Today's route truck refrigeration systems in simplest terms are either cold plate or mechanical.

Cold plate refrigeration uses frozen eutectic plates inside the body compartment to absorb heat as a means of maintaining desired temperature levels. Those passive plates are "refrozen" each day during a 10 to 12 hour electrical plug in of the on board refrigerant compressor. Probably the greatest misconception or user mistake made with any variation of cold plate system is that frost or ice on the eutectic plate surface means it's cold and that's good. Not so, just the opposite is true. Frost and ice act as insulation blankets and actually prevent the plates from performing their assigned task of absorbing BTU's of heat from air inside the body space.

Cold plate systems have three basic variations in design. The original passive plate design with no air circulation inside the body and plate recharge only while plugged into a stationary electrical source. The newer "plate/blower" medium temp. cold plate systems are designed to incorporate fans which circulate air over the frozen plates to improve desired temperature maintenance and consistency through out the entire body space. These plate blower systems offer improved plate defrost capabilities as well. The third basic design variation adds a nose or under-body side-mounted diesel generator set providing continuous power to the refrigeration compressor. This permits a continuous recharge of the eutectic plates over the route operating day, maintaining desired temperature over a longer time.

Satisfactory product quality assurance using cold plate refrigeration absolutely requires high and consistent levels of product handling standards. It also requires education, training, daily supervision, and management commitment. Cold plate systems simply do not have the ability to overcome careless, sloppy product handling and route operating practices.

All but the smallest capacity over-the-road mechanical refrigeration systems today are directly powered by a diesel engine. The basic systems use a diesel engine to drive a refrigeration compressor which circulates refrigerant through an evaporator unit coil. A high volume forced air is blown over those coils. This continuous "heat exchange" may be operated indefinitely and, depending on equipment performance specifications, maintains any desired operating temperature from -20 degree F to plus 45 degree F for dairy or ice cream products.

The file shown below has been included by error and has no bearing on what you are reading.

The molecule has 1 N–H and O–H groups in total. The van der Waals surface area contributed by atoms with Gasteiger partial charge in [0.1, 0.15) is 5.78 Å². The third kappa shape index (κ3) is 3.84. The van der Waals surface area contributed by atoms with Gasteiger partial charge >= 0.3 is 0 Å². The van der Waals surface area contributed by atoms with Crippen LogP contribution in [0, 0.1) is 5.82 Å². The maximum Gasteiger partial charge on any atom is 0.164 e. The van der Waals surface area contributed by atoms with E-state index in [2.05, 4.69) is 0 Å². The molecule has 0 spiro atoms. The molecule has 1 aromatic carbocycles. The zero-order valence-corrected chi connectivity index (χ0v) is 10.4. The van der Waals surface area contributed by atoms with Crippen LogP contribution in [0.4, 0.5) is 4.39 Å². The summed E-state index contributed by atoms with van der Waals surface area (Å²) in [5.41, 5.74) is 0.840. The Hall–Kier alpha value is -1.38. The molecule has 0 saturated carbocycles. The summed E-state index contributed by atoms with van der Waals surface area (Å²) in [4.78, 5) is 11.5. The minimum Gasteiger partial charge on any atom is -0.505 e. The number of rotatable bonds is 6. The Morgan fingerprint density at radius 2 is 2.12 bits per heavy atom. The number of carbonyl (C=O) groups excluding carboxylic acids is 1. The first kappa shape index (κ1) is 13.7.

Modern over-the-road mechanical refrigeration offers virtually unlimited ability to guarantee delivered product integrity and quality. Advances in refrigeration compressor design have provided improved operating efficiency and increased capacity. Innovations in diesel engines and electronic controls now permit automatic engine starts and stops, and lower operating speeds as determined by power requirements of the compressor in maintaining temperature settings. Power plant "cycling" and RPM reduction extends operating life, while reducing noise levels and fuel consumption.

Communication, global positioning systems (GPS) and sensor technologies offered by original equipment mechanical refrigeration manufacturers (OEM's) combined with third-party providers now permit complete (real time if desired) in-route monitoring and proof of product temperature, location and any unauthorized product access. In addition to providing quality assurance to customers, those same capabilities will answer many of the new federal food product protection requirements mandated by Congress and Homeland Security.

The "bottom line" is cold plate refrigeration in any of the basic variations is cheaper to purchase, maintain and operate than its mechanical refrigeration counter part. However cold plate systems are finite in ability to absorb heat BTU's and can not overcome sloppy route and product handling practices. Whereas over-the-road mechanical systems almost certainly cost more to purchase, operate and maintain. But, their ability to maintain desired temperature settings is virtually unlimited. And mechanical systems may be specified with the luxury of sufficient spare capacity to overcome or compensate for poor route operating practices. With diesel power now the standard, mechanical refrigeration has joined cold plates in the long-life transportation asset class.